THEFOURTH SALE

Cocktail Table vs. Coffee Table: What's the Difference?

By Alex Konrad | December 28, 2021

Living room furniture creates an inviting space you’ll use to entertain guests and spend time with your family. Selecting pieces that are functional and aesthetically pleasing will create a space that beckons you to relax and enjoy your time. 

Once you’ve picked out the basics (the sofa, the loveseat, your accent, or sitting chairs), you’ll likely want to select a coffee table or cocktail table: but which is right for your space?

Come to think of it, what are the actual differences between a cocktail table and a coffee table? 

Head to the living room and relax. We’ve got all the information you need about living space tables. We’ll help you navigate between cocktail tables, coffee tables and give you a little history to spark a conversation the next time you host guests around the table of your choice.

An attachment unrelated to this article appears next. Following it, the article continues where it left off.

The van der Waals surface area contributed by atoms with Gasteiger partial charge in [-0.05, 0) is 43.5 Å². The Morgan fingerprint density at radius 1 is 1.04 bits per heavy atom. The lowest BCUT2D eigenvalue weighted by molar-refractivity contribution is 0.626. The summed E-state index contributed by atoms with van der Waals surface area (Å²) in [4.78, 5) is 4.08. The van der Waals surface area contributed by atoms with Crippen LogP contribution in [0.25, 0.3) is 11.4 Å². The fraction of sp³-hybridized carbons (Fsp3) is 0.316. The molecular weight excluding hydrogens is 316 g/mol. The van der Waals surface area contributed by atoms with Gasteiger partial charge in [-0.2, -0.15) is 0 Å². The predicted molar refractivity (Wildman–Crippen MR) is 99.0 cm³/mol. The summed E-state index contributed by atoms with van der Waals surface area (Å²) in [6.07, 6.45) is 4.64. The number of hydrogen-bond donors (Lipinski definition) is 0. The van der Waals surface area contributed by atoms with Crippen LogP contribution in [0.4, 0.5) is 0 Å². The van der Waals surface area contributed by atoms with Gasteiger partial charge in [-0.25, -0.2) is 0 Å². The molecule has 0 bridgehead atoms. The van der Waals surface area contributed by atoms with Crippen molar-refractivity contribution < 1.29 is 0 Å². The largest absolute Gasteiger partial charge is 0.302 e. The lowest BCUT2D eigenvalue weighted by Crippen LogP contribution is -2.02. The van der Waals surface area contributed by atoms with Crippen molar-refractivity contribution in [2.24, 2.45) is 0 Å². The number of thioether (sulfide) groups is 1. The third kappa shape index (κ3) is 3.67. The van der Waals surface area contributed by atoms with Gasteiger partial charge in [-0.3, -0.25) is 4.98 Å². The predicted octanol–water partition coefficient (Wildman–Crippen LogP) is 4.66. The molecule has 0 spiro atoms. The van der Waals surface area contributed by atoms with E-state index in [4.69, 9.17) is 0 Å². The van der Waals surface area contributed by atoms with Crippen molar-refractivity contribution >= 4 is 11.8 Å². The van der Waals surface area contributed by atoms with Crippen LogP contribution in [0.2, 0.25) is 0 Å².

The Living Room at a Glance

If you’ve ever wondered where the term “living room” originated, you aren’t alone. Many historians have studied the origins of this term, and there’s conflicting evidence about how it came into existence. 

It’s clear that a space used to entertain guests and gather to have some meaningful conversations was once referred to as a salon or parlor. The word parlor comes from the French verb “parle,” which literally means “to speak.”

The parlor was the place of distinction in every home in the 18th century during the Enlightenment Period. This time saw the parlor evolve into a larger room, outfitted with numerous different seating options, including modular furniture that would give birth to the modern-day sectional sofa. 

From the parlor, the term “living room” evolved, but the path is hotly debated among history buffs.

The Social Gathering Theory

When the popularity of a room for social activities grew in the United States, it seemed only fitting that the name given to the room should be “living room,” as much of a family’s living would be centered there.